No matter how old, we are who we are


I was just standing there, minding my own business.

The music was loud – very loud. My wife and I had gone to see some local metal bands in Rockford and these guys were trying to compete with a nuclear explosion when it came to volume.

The good news is that my hearing is so bad these days that it didn’t really bother me.

I have long been a fan of loud, aggressive music. Yes, I love melodies and harmonies and appreciate beautiful music as well. But I also love the rush of loud rock music and always have.

I also still play loud rock music myself. And as a musician, I love to go out and see other bands. And on this occasion, we went to see some very brutal stuff, lots of screaming and volume.

Again, no problem.

So, I was standing there enjoying the bands – mostly younger people giving it all they have. Yes, it was hit or miss, but I always appreciate the passion. But I was there to enjoy the music and I was.

A big guy with a beard stopped and stood next to me as a band blared away 30 feet away. I recognized him as the “singer” in the band that had just finished. I say singer, because it has more in common with painful yelling than singing, but that was the genre of bands playing that night.

He looked at me and said it was so cool that a guy my age came out to watch these bands. I smiled and yelled something back, over the din. I can’t remember exactly what it was.

Then he dropped a bomb on me. He moved in closer and said, “I wish my dad would come out and see us play.”

It hit me like a ton of bricks: He thought I was the dad of some dude in a band here to support my kid as he chased a dream his mom and I thought was stupid.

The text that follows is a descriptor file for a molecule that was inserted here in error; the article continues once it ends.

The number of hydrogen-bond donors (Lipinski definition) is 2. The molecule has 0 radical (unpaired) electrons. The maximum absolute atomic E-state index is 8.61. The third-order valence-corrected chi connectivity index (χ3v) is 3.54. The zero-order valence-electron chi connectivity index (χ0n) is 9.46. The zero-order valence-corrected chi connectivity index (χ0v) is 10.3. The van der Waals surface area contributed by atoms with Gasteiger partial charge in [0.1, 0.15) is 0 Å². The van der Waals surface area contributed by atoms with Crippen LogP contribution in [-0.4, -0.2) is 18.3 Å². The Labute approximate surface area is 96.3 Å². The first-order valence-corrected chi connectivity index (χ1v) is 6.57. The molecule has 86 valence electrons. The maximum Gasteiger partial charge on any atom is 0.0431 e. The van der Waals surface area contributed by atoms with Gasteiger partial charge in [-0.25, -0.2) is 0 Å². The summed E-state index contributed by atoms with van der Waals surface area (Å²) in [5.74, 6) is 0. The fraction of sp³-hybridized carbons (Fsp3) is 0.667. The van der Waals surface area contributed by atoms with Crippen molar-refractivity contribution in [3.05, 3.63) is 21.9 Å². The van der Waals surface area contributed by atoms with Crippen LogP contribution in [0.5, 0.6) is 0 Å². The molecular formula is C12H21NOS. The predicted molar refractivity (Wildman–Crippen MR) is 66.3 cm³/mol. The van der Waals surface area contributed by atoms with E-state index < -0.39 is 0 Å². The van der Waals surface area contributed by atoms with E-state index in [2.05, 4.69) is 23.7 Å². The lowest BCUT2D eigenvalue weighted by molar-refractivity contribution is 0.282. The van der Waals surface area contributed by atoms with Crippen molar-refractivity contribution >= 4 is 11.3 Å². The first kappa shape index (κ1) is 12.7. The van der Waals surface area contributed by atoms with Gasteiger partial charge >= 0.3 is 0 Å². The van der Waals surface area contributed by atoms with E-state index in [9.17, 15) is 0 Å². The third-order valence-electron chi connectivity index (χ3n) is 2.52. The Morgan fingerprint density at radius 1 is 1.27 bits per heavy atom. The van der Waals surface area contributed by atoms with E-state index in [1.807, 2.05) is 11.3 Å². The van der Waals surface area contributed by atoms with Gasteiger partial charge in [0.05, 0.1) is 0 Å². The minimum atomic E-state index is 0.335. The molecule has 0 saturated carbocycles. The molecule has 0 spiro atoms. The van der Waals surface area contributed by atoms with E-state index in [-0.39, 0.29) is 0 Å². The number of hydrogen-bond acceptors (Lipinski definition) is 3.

I just smiled at the guy, pretty much speechless. I forget that I am an aging rock guy and in a room with younger rock guys, I certainly look like someone’s dad. Or, worse yet, someone’s grandpa.

It can be jarring when I remember how old I am sometimes. You always kind of feel like a kid, so looking in the mirror can be a shocking experience at times.

Many of us, as we age, still love to do the things we did when we were teens. It can be playing music, or sports or even collecting things like Hot Wheels or Barbies.

For me I love to hang with friends, I love to play and enjoy loud music. I love to bang my head and tip a few adult beverages from time to time.

The problem? My recovery time has gone from hours to days. After a gig, where I run around the stage and bang my head, my body – especially my neck – hurt for days. Every time before a show I remind myself of this, and every time I forget about it the second the first song starts.

I don’t mind being the older dude watching a band or playing in a band. It’s what I do and it’s who I am. My hope is that all of you also still do the things you enjoy if you can.

I also hope the younger people now in bands or simply enjoying going out to see live music can do it as long as I have. And I don’t have any plans to stop.

 

 

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